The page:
The state tests are coming up next week, so I've spent the entire week cramming (er ... "re-accessing prior knowledge") with my juniors. To be honest, it's actually been a nice break from a jam-packed and rather tedious precalculus curriculum - HSPA, New Jersey's state exit exam, actually tests a lot of good math and my students have tackled some legitimately interesting open-ended problems (more on those to follow). But, in any case, the point of this post is not my juniors (who I'm really hoping rock the HSPA next week (not that I really believe in the validity of a single standardized test (but still ...) ) ), but my seniors. I had to find something to do with them during the two weeks (one for review and one for the test) devoted to junior testing. Since I've been griping (mostly to myself) all year about why these particular seniors are taking precalculus (which is essentially algebra for the THIRD time) and not, say, statistics or computer science, I decided on a two-week statistics unit.
Now, it's interesting for me to work at a place where having a two-week window open up in the curriculum is an extreme rarity, and it was made clear to me that this unit was to last two weeks, period. I knew I wanted my students to do some sort of mini-project the second week so I had to really hone in on a few specific topics for the first week, which we just wrapped up. I decided to introduce the bell curve (of course) and focus on teaching students to use the z-tables for the standard and non-standard normal distributions. What I really wanted to get to by the end of the week was calculating margin of error and constructing confidence intervals, because that's what they'll need for next week's project. The idea is similar to a project I did at my old school, but in about 25% of the time. Students will be designing an experiment (like a Pepsi challenge) or a survey, writing an analysis of their results, and making a presentation. In their analysis they need to do things like construct their own confidence intervals and determine whether there is a statistically significant difference between two subgroups of their choice, like males and females.
So, back to the content: margin of error and confidence intervals. While I had used the "guided practice" model to teach students about normal distributions and the z-tables - "guided practice" is just my school's nomenclature for showing students a new skill and then gradually loosening the reins until they are doing it on their own - I decided to go for a college lecture on confidence intervals. Again, "college lecture" means something very specific at my school, but in essence the point is to give students a taste of what a 300-person college class will actually feel like. The teacher takes on the role of "professor" (which, I'm not going to lie, is a lot of fun) and delivers a PowerPoint lecture, preferably at super-speed and without much, if any, audience interaction. Of course we scaffold good teaching strategies in to make sure that our students don't flounder, such as intermittent note checks during the lecture and a comprehension check exit ticket afterwards.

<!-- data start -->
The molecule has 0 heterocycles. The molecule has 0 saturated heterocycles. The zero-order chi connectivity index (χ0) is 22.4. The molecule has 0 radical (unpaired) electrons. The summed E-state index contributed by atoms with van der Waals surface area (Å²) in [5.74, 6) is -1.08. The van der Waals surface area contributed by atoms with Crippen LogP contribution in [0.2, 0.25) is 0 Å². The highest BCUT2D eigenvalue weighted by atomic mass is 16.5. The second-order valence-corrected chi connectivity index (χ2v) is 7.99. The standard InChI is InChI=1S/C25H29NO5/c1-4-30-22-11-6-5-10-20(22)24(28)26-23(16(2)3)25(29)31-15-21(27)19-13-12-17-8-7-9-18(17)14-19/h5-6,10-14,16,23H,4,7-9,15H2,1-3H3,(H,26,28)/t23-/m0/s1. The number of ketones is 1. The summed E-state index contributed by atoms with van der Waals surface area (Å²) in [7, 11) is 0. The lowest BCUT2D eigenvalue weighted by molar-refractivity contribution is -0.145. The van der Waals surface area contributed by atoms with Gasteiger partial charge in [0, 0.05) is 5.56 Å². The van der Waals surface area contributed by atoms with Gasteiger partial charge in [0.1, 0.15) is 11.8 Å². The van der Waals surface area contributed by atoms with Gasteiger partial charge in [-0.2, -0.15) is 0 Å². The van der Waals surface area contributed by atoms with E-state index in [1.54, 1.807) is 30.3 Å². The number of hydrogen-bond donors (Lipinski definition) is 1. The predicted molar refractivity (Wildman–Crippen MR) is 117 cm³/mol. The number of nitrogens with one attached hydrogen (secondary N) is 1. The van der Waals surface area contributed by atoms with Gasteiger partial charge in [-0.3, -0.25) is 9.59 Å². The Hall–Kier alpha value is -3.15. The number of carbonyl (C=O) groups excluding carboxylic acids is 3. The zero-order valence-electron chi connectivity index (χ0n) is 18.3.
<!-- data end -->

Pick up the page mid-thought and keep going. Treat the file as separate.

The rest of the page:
My favorite part about the college lecture format is what happens the next day: students work in study groups on a college-style problem set, interrupted only by a brief chance to ask "the professor" questions during "office hours" (okay, so maybe we take the analogy a little far...). This brings me to the actual point of my post - sorry you had to read all the other stuff - which is: giving my seniors this independence and responsibility turned them from slouchy, grouchy second-semester seniors into a spitting image of actual college students. The transformation was unreal. They were engaged with the material 100% of the time (which is not usually the case in this class), challenging each other's understanding and use of terminology, referring back to lecture notes and the text when they got stuck ... essentially, everything we'd want them to do as college students in just a few short months. I use another teacher's room for that class, and that teacher actually asked me in the middle of the class if she could commend the students at the end of class because she's seen so many classes where their performance has been ... less impressive.
As I write this, I'm realizing that it's not rocket science. There's not much in the way of "guided practice" in college. And not to glorify some rather shoddy teaching methods, but maybe there is actually one good reason (albeit many bad reasons) for that - when people get to be a certain age (like, say, 18?) they crave less hand-holding and more independence. Based on some previous classes with my seniors, it might seem that they get easily frustrated with difficult math and take every opportunity to zone out. Now, I'm not so sure. These statistics topics are probably the most conceptually challenging ones we've done all year, and not even the usual suspects could be found zoning out. So maybe doing more of the lecture/problem set/legitimately interesting project or discussion is what they need? In other words: If I keep treating them like college students, will they continue to act like college students?